The Midwestern Writer
Jonathan Franzen is an award-winning American novelist and essayist. Franzen was born in Chicago, Illinois, raised in Webster Groves, a suburb of St. Louis, Missouri, and educated at Swarthmore College. He also studied on a Fulbright Scholarship in Germany. He lives on the Upper East Side of New York City, and writes for The New Yorker magazine. Franzen's "The Corrections," a novel of social criticism, garnered considerable critical acclaim in the United States. It became one of the best-selling works of literary fiction of the 21st century and won both the 2001 National Book Award for Fiction and the 2002 James Tait Black Memorial Prize for fiction.
Topic: The Midwestern writer.
Jonathan Franzen: One can go down the list of American writers who I admire and find a great many of them who come from the Midwest and who were marked by leaving it. And I feel as if you look at Mark Twain or Willa Cather or [F. Scott] Fitzgerald or George Saunders or Kurt Vonnegut, there is something distinctive about their having come from the Midwest, had their innocence prolonged by an extra year or two by coming from there, and then lost it at an advanced age in Eastern Europe.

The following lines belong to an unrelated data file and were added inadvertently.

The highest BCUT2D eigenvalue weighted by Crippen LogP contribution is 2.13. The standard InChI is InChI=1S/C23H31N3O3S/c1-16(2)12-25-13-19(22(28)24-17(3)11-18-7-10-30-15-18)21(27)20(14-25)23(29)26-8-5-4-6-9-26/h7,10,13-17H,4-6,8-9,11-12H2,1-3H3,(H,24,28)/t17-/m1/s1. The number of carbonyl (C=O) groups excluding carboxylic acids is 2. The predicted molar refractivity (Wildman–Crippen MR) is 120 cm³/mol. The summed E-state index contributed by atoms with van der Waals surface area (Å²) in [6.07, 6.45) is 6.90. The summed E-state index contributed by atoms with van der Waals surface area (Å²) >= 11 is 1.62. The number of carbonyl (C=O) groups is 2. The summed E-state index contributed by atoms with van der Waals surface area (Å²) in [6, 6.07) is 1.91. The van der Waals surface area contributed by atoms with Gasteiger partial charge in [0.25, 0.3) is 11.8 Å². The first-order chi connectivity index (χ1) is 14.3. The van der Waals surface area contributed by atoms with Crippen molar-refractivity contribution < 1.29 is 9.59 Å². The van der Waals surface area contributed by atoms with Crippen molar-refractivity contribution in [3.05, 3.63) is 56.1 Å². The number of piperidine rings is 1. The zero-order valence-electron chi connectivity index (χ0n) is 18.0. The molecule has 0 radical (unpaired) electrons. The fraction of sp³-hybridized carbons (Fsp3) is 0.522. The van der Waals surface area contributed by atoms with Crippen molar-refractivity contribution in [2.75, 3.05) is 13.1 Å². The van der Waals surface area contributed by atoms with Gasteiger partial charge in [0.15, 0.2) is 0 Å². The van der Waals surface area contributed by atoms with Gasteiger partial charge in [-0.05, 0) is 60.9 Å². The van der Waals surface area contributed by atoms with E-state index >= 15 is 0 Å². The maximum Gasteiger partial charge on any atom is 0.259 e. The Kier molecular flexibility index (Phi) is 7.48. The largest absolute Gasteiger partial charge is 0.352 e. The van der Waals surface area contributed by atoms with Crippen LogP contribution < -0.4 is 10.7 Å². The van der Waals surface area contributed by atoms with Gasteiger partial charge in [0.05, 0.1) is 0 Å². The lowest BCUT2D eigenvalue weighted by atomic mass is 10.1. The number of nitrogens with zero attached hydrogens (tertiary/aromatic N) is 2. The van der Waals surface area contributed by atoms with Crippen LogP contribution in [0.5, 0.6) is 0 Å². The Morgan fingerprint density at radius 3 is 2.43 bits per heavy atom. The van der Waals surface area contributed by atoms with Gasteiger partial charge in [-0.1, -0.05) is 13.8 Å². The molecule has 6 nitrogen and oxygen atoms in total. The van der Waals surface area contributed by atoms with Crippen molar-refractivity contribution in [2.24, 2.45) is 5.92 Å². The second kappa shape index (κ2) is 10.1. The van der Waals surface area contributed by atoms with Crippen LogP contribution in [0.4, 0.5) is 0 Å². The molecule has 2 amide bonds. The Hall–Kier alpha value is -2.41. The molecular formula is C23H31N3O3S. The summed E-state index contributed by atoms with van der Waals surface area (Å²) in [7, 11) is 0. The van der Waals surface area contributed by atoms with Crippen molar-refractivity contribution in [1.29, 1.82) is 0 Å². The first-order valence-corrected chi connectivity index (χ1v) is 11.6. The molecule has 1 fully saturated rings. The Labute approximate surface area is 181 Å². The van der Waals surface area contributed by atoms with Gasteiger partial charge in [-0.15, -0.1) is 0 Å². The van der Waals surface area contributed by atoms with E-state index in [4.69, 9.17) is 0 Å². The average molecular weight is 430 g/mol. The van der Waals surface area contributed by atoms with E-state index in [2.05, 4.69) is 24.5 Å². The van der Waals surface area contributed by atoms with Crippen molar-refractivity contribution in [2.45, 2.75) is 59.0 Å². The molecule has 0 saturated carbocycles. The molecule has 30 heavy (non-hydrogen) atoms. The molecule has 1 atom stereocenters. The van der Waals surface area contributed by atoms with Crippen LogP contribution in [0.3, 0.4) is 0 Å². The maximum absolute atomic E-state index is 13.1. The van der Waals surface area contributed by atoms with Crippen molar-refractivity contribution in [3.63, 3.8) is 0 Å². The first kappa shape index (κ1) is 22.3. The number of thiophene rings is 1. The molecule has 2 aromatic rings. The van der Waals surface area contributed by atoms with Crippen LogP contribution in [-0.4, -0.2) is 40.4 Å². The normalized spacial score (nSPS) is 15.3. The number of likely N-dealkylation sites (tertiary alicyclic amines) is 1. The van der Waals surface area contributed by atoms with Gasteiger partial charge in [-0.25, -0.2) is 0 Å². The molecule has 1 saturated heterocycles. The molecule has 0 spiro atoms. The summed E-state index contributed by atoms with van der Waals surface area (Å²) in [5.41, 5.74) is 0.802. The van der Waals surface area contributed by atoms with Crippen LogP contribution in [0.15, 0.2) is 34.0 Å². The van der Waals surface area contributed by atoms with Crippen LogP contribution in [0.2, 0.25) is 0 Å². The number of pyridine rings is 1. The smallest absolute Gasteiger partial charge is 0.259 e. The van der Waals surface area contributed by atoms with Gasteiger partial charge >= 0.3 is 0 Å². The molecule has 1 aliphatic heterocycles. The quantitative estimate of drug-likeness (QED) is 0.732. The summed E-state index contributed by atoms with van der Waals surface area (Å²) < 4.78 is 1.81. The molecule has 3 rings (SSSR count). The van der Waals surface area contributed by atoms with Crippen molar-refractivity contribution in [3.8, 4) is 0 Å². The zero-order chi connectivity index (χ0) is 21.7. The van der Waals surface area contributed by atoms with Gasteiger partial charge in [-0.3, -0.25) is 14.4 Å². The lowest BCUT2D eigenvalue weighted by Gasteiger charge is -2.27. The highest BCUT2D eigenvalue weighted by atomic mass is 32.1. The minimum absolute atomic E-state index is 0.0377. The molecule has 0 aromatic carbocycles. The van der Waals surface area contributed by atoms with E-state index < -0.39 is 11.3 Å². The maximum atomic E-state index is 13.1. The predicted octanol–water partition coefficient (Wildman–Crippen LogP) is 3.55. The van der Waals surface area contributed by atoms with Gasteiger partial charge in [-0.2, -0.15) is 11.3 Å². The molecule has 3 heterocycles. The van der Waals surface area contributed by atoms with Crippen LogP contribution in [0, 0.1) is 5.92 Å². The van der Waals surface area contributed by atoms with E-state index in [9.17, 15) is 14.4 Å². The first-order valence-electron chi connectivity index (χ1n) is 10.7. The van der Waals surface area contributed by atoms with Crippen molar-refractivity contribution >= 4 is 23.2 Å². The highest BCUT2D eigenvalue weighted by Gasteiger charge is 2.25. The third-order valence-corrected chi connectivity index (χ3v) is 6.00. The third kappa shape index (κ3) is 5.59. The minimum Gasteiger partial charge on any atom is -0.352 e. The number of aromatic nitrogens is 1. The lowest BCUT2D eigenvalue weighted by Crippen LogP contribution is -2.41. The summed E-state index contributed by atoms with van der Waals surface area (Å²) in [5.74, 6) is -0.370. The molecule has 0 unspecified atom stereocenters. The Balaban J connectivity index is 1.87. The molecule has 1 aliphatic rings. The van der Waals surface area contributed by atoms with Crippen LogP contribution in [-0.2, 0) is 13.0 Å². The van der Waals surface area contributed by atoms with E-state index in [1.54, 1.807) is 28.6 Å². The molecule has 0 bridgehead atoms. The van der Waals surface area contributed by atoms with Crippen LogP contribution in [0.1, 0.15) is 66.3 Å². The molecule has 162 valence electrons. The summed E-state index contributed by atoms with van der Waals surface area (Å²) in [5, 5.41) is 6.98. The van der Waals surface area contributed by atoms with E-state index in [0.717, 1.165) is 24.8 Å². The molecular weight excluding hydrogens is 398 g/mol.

And I think their writing is marked by that wound, but it’s difficult to do more than gather those examples together and point to them.
Maybe one wants to say moral seriousness. But it’s not like [William] Falkner and O’Connor are not morally serious people or [Franz] Kafka, who never set foot in the Midwest except imaginatively, the nature theater of Oklahoma.
So whenever you actually try to pin down what it might mean to be Midwestern as a writer, you’re trying to pin down a water droplet or something it’s terrible.
Recorded On: April 1, 2008
Innocence prolonged, innocence lost.
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